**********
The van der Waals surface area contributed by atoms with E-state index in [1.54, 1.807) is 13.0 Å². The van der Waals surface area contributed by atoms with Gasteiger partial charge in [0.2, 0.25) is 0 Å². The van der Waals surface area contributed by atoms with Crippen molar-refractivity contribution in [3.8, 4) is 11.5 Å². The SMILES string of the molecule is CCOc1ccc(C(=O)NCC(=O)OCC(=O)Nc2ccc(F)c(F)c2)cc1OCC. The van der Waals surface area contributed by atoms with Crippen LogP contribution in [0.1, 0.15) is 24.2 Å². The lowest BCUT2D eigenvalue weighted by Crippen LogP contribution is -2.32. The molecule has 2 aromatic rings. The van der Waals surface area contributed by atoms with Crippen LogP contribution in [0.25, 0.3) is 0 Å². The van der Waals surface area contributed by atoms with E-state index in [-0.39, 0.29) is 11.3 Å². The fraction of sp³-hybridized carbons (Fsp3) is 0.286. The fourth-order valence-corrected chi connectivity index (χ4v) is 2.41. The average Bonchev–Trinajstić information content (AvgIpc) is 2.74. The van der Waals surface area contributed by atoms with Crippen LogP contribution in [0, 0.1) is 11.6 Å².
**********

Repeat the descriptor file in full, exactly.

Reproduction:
The van der Waals surface area contributed by atoms with E-state index in [1.54, 1.807) is 13.0 Å². The van der Waals surface area contributed by atoms with Gasteiger partial charge in [0.2, 0.25) is 0 Å². The van der Waals surface area contributed by atoms with Crippen molar-refractivity contribution in [3.8, 4) is 11.5 Å². The SMILES string of the molecule is CCOc1ccc(C(=O)NCC(=O)OCC(=O)Nc2ccc(F)c(F)c2)cc1OCC. The van der Waals surface area contributed by atoms with Crippen LogP contribution in [0.1, 0.15) is 24.2 Å². The lowest BCUT2D eigenvalue weighted by Crippen LogP contribution is -2.32. The molecule has 2 aromatic rings. The van der Waals surface area contributed by atoms with Crippen LogP contribution in [0.25, 0.3) is 0 Å². The van der Waals surface area contributed by atoms with E-state index in [-0.39, 0.29) is 11.3 Å². The fraction of sp³-hybridized carbons (Fsp3) is 0.286. The fourth-order valence-corrected chi connectivity index (χ4v) is 2.41. The average Bonchev–Trinajstić information content (AvgIpc) is 2.74. The van der Waals surface area contributed by atoms with Crippen LogP contribution in [0, 0.1) is 11.6 Å².